The good news is that lean beef is part of a healthy diet. Today's beef is 27 percent leaner than it was just 20 years ago thanks to closer trimming of fat at the meat counter.
Beef is a "nutritional bargain." It has significant amounts of several important nutrients compared to the calories it contains. Beef provides nutrients that are essential for good health such as iron, zinc, protein and five of the B-complex vitamins, including thiamin, niacin, riboflavin, B-6 and B-12.
Health professionals say it's important to eat a variety of foods to get these and other needed nutrients and at the same time not consume too many calories, too much fat, cholesterol, sugar and sodium. Probably the easiest way to ensure that you're getting the variety you should each day is to follow the U.S. Department of Agriculture (USDA) and U.S. Department of Health & Human Services (HHS) Food Guide Pyramid.
Fats and Sweets: Use sparingly
Milk, Yogurt & Cheese Group: 2-3 Servings
Meat, Poultry, Fish, Dry Beans, & Nuts Group: 2-3 Servings
Vegetable Group: 3-5 Servings
Fruit Group: 2-4 Servings
Bread, Cereal, Rice, & Pasta Group: 6-11 Servings
The Food Guide Pyramid is a general guide, not a rigid rule, to help you make daily food choices. It emphasizes foods from the five major food groups shown above. Each group provides some but not all of the nutrients you need. Foods in one group can't replace those in another. No one food group is more important than another. For good health, you need them all.
You'll notice that the Food Guide Pyramid suggests 2-3 servings from the Meat group each day, or 5-7 ounces total. A cooked, trimmed 3-ounce serving of beef top sirloin has only 165 calories, 6.1 grams of total fat (2.4 grams are saturated fatty acids) and 76 milligrams of cholesterol. Generally, 4 ounces of boneless uncooked beef yields 3 ounces cooked. To visualize, a 3-ounce serving is about the size of a deck of cards.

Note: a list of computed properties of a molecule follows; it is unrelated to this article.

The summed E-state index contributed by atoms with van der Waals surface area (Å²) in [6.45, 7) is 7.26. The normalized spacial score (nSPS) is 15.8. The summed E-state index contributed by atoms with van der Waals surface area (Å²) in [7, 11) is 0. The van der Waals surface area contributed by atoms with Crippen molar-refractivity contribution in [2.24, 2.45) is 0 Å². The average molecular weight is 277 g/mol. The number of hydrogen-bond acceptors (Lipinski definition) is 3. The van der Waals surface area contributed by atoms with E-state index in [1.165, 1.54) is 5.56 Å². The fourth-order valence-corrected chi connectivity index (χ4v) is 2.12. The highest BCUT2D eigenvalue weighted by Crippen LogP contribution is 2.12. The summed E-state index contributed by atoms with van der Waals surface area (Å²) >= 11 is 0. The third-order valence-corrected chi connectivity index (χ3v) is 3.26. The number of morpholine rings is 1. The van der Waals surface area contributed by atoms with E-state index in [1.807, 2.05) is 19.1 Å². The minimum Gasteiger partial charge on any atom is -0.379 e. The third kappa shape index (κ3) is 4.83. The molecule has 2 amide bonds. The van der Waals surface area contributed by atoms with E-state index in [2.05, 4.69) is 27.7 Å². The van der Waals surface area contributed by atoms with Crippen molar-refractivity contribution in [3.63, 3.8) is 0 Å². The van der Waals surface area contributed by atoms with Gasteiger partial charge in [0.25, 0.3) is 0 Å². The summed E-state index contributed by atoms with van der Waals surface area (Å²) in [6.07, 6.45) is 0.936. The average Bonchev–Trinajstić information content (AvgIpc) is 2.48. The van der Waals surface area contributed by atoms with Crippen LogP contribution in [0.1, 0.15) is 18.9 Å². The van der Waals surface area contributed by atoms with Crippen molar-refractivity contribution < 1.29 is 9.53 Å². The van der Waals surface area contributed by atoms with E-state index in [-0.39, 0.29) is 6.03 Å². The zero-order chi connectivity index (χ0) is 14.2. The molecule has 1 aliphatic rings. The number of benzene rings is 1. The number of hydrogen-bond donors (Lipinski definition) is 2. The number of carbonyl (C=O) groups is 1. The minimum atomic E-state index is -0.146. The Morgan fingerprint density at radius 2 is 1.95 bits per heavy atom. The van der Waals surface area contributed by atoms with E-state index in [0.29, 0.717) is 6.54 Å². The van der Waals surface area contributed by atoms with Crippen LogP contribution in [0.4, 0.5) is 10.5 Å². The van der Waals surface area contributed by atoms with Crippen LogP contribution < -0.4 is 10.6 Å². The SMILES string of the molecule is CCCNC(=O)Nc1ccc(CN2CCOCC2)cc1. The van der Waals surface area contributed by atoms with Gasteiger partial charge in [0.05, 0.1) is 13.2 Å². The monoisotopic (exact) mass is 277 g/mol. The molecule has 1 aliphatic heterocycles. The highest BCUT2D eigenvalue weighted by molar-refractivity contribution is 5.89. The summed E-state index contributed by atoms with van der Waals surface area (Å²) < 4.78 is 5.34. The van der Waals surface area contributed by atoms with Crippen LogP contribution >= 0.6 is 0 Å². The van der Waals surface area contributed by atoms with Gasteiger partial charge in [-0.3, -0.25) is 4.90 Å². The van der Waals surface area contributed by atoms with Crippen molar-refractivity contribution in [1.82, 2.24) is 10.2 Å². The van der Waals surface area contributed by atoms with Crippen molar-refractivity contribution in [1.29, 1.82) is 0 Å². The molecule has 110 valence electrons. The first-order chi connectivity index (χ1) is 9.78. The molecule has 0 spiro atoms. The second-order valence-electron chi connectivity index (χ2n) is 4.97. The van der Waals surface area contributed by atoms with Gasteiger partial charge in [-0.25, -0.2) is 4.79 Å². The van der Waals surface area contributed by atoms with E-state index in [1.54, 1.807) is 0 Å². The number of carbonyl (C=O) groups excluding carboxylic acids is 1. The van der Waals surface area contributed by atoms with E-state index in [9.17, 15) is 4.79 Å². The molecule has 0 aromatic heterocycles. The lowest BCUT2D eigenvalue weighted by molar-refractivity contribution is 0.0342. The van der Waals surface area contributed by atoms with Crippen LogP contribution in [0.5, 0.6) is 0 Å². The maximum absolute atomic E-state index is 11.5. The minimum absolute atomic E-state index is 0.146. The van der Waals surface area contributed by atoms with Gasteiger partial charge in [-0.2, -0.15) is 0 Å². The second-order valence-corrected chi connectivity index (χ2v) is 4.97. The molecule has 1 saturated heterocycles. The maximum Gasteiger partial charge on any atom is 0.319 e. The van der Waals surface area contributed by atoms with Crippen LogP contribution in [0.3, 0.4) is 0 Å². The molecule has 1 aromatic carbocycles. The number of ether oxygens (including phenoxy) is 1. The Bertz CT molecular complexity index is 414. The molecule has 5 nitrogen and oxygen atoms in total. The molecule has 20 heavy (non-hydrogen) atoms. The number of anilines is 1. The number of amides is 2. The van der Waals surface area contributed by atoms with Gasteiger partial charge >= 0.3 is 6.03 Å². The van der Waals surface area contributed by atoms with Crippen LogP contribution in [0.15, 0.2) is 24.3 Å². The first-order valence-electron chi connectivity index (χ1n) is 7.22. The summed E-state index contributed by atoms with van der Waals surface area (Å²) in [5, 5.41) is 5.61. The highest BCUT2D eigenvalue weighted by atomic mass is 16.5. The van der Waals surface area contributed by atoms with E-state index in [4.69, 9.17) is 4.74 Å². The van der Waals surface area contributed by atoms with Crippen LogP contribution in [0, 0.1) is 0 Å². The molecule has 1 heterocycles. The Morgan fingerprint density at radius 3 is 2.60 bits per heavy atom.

Preparation time: 15 minutes
In small bowl, combine sauce ingredients.
Spread one side of each bread slice with 2 teaspoons sauce. Top with equal amounts of cucumber, onion and beef. Spoon remaining sauce evenly over beef; sprinkle with chives.
Makes 4 servings (serving size: 1 sandwich).
Nutritional information per serving:
27 g protein
6 g fat (2 g saturated fatty acids)
57 calories from total fat (53 calories from fat in beef)
69 mg cholesterol
3.4 mg iron
253 mg sodium
Total preparation and cooking time: 25 minutes
Cook pasta according to package directions. Keep warm.
Meanwhile trim fat from beef; cut into 1 x 1/2-inch pieces. Spray large non-stick skillet with vegetable cooking spray. Heat skillet over medium-high heat until hot. Add beef (1/2 at a time) and stir-fry 1 to 2 minutes or until outside surface is no longer pink. Remove from skillet; keep warm. Season with salt and pepper, if desired.
In same skillet, cook mushrooms and onion in oil 2 minutes or until tender; stir in flour. Gradually add a broth, stirring until blended. Bring to a boil; cook and stir 2 minutes. Return beef to skillet; heat through.
Serve beef mixture over pasta. Sprinkle with green onion; pass sour half-and-half to dollop on top.
Makes 4 servings (serving size 1/4 of recipe).
Nutritional information per serving:
30 g protein
13 g fat (5 g saturated fatty acids)
121 calories from total fat (77 calories from fat in beef)
77 mg cholesterol
4.9 mg iron
344 mg sodium
Provided by National Live Stock and Meat Board
This page originally published as a FoodDay article in 1997.
Copyright © 2007, Forkmedia LLC. All rights reserved.
This page modified January 2007
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